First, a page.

For many young people, choosing the next step after secondary education can be a daunting task. Fortunately, many exciting apprenticeship opportunities still exist, including our own range of extensive apprenticeship programs. In fact, by undertaking an apprenticeship with VWT UK, school-leavers are able to develop skills, gain qualifications and earn a salary, all whilst making in-roads into a leading water treatment company.
As part of National Apprentice Week 2021, we recently caught up with a few of our apprentices, past and present, to find out how the opportunity has benefited them. In this blog, we talk with Callum Drew, a student at Reading College, and current apprentice at VWT UK.
What is your current apprenticeship role within the company?
I’m currently working for Elga LabWater as an Electro-mechanical Engineer.
How does the apprenticeship fit in around your studies?
I’m on a one day release course at Reading College, where I’m currently completing a Higher National Certificate in Mechanical Engineering and a Level 3 NVQ in Mechatronics. I attend college every Thursday, where I’m working towards finishing the final year of my course. After that I will go onto University, which will be sponsored by my employer and will help to further broaden my understanding of Mechanical Engineering.
Why did you choose an apprenticeship?
I wanted to learn about an industry whilst also gaining experience. When I was in sixth form, I knew I had to go to college to pursue a Level 3 qualification which already came under the standard apprenticeship in Engineering; this then would allow me to apply for a degree course. When I saw Elga LabWater was advertising its apprenticeship, which allowed me to achieve not only the Level 3 qualification I needed, but also a Level 3 NVQ and a Level 4 Higher National Certification, it seemed perfect. I asked my now colleague, Martin Ball to give me a tour of the facilities and by the end of that visit I already had my apprenticeship interview scheduled.
How is the apprenticeship benefitting your professional development?
It is very strange to enter an industry for the first time, you have no sense of what is what and how to do things. With the apprenticeship, I have been carefully walked through the whole experience and taught things progressively – step by step. What’s more, I have been able to incorporate all that I have learnt back into my college work, and even reference it when necessary. I fully endorse apprenticeships to anyone who thinks University wouldn't be the correct environment for them, and to anyone who wants to earn money while learning.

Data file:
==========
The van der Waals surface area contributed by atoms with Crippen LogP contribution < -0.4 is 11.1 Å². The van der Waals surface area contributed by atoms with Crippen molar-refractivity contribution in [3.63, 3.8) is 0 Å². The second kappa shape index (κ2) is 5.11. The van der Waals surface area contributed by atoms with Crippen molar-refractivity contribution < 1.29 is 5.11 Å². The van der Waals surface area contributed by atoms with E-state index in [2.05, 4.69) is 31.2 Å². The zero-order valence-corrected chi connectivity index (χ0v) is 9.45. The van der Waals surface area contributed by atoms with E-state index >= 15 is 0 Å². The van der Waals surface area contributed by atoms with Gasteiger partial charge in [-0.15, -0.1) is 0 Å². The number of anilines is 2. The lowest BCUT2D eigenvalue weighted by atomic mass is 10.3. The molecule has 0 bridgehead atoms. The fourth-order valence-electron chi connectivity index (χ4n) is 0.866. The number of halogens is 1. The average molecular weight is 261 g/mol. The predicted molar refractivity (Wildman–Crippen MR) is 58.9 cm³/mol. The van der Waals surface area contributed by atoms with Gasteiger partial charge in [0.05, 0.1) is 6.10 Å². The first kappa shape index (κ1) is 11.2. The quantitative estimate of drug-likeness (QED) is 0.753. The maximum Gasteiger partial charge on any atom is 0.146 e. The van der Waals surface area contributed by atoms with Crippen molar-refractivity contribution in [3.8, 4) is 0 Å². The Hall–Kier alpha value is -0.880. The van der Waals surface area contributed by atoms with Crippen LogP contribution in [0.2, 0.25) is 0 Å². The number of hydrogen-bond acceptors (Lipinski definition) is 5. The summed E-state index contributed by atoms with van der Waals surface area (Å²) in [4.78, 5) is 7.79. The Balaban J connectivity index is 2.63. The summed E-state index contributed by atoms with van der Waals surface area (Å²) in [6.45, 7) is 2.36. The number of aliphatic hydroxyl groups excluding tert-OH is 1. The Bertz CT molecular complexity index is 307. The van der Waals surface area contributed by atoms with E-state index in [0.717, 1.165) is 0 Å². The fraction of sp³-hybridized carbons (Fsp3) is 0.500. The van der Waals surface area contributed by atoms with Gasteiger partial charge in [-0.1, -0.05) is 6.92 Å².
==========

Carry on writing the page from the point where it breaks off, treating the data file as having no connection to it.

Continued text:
What are the tasks you take on in your role?
Every day is different, it is very much down to what my line manager wants me to do. My work can range from machining on the mill/lathe, to designing components in Creo Parametric – a 3D modelling software. From time to time, I will also help out with administrative tasks like test reports, or sourcing suppliers. It’s all about working towards the priorities of the department at that time. Once a week, I attend Reading College to help towards my qualification, with a training officer evaluating my progression every six to eight weeks and offering me new tasks towards achieving my NVQ.
What would you say to someone considering an apprenticeship at VWT UK?
VWT UK really cares about its apprentices. On top of being an amazing opportunity to learn, the apprenticeship offers a competitive salary, as well as a number of flexible working benefits. When looking for an apprenticeship, there was a vast amount of options and different industries within Engineering. Once I saw the package Elga LabWater was offering, alongside seeing the passion Martin had for his career, I knew I needed to give it a chance. What’s more, with both Elga and VWT being international companies, I knew there would be a wide range of career options open to me.
Overall, I think apprenticeships can be very challenging but also so rewarding. It is nice to have a break in my work to attend college and meet new people while still having the same target of achieving a qualification. Engineering is a broad subject from which I can branch into several different lines of work; whether this would be creating rigs to test a component or assisting other departments like the lab technicians. No matter what, the work doesn't get repetitive, and therefore allows me to feel passionate about my career potential and excited for what is to come.
If you are over 16 and not in full time education, you can apply for an apprenticeship programme with us. Please see opportunities section to view the current apprenticeship vacancies at Veolia here.
About the Author
Callum has 4 years experience in the water purification industry at Elga Labwater/Veolia as part of the Research & Development team. Over the 4 years Callum has gained a Level 3 & 4 qualification in Mechatronics & Mechanical Engineering. He looks to broaden his understanding in Mechanical Engineering by completing a BEng, to then potentially become chartered within in the eyes of the IMechE.